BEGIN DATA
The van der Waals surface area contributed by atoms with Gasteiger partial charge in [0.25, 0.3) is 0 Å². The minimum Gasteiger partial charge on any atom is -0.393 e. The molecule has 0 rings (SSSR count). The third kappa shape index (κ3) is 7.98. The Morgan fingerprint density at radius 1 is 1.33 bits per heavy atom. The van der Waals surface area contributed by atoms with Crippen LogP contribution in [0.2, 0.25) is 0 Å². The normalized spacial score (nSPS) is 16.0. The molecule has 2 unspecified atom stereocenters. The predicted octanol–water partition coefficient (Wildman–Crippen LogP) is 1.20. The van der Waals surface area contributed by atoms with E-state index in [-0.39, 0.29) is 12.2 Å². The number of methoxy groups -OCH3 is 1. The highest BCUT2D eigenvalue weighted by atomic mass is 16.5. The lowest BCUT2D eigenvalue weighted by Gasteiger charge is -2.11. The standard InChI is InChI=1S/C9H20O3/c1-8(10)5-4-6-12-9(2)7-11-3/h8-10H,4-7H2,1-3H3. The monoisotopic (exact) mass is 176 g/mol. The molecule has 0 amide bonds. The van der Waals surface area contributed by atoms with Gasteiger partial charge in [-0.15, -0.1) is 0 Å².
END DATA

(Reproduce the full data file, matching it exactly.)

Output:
The van der Waals surface area contributed by atoms with Gasteiger partial charge in [0.25, 0.3) is 0 Å². The minimum Gasteiger partial charge on any atom is -0.393 e. The molecule has 0 rings (SSSR count). The third kappa shape index (κ3) is 7.98. The Morgan fingerprint density at radius 1 is 1.33 bits per heavy atom. The van der Waals surface area contributed by atoms with Crippen LogP contribution in [0.2, 0.25) is 0 Å². The normalized spacial score (nSPS) is 16.0. The molecule has 2 unspecified atom stereocenters. The predicted octanol–water partition coefficient (Wildman–Crippen LogP) is 1.20. The van der Waals surface area contributed by atoms with E-state index in [-0.39, 0.29) is 12.2 Å². The number of methoxy groups -OCH3 is 1. The highest BCUT2D eigenvalue weighted by atomic mass is 16.5. The lowest BCUT2D eigenvalue weighted by Gasteiger charge is -2.11. The standard InChI is InChI=1S/C9H20O3/c1-8(10)5-4-6-12-9(2)7-11-3/h8-10H,4-7H2,1-3H3. The monoisotopic (exact) mass is 176 g/mol. The molecule has 0 amide bonds. The van der Waals surface area contributed by atoms with Gasteiger partial charge in [-0.15, -0.1) is 0 Å².